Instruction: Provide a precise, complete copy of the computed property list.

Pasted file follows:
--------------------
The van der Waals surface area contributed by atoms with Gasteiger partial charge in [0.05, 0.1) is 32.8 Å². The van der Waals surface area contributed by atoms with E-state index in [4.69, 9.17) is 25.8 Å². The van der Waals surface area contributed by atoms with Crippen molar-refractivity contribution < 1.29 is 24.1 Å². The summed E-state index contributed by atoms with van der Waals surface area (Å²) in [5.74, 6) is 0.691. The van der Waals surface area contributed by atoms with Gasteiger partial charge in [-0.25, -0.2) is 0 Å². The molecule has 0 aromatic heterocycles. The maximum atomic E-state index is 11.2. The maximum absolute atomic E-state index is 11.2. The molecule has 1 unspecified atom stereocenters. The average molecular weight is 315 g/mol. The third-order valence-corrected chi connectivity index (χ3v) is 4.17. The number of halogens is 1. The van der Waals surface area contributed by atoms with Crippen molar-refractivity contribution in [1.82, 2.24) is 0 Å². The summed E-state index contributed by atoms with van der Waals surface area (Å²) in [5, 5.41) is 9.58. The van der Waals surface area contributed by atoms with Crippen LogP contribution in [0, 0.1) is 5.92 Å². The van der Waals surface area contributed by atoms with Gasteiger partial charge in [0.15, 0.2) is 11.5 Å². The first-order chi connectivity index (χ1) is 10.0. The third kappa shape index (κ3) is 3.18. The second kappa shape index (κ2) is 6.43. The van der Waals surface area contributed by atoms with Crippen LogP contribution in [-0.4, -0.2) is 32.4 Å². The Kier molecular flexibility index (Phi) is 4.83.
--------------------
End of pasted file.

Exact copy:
The van der Waals surface area contributed by atoms with Gasteiger partial charge in [0.05, 0.1) is 32.8 Å². The van der Waals surface area contributed by atoms with E-state index in [4.69, 9.17) is 25.8 Å². The van der Waals surface area contributed by atoms with Crippen molar-refractivity contribution < 1.29 is 24.1 Å². The summed E-state index contributed by atoms with van der Waals surface area (Å²) in [5.74, 6) is 0.691. The van der Waals surface area contributed by atoms with Gasteiger partial charge in [-0.25, -0.2) is 0 Å². The molecule has 0 aromatic heterocycles. The maximum atomic E-state index is 11.2. The maximum absolute atomic E-state index is 11.2. The molecule has 1 unspecified atom stereocenters. The average molecular weight is 315 g/mol. The third-order valence-corrected chi connectivity index (χ3v) is 4.17. The number of halogens is 1. The van der Waals surface area contributed by atoms with Crippen molar-refractivity contribution in [1.82, 2.24) is 0 Å². The summed E-state index contributed by atoms with van der Waals surface area (Å²) in [5, 5.41) is 9.58. The van der Waals surface area contributed by atoms with Crippen LogP contribution in [0, 0.1) is 5.92 Å². The van der Waals surface area contributed by atoms with Gasteiger partial charge in [0.15, 0.2) is 11.5 Å². The first-order chi connectivity index (χ1) is 10.0. The third kappa shape index (κ3) is 3.18. The second kappa shape index (κ2) is 6.43. The van der Waals surface area contributed by atoms with Crippen LogP contribution in [-0.4, -0.2) is 32.4 Å². The Kier molecular flexibility index (Phi) is 4.83.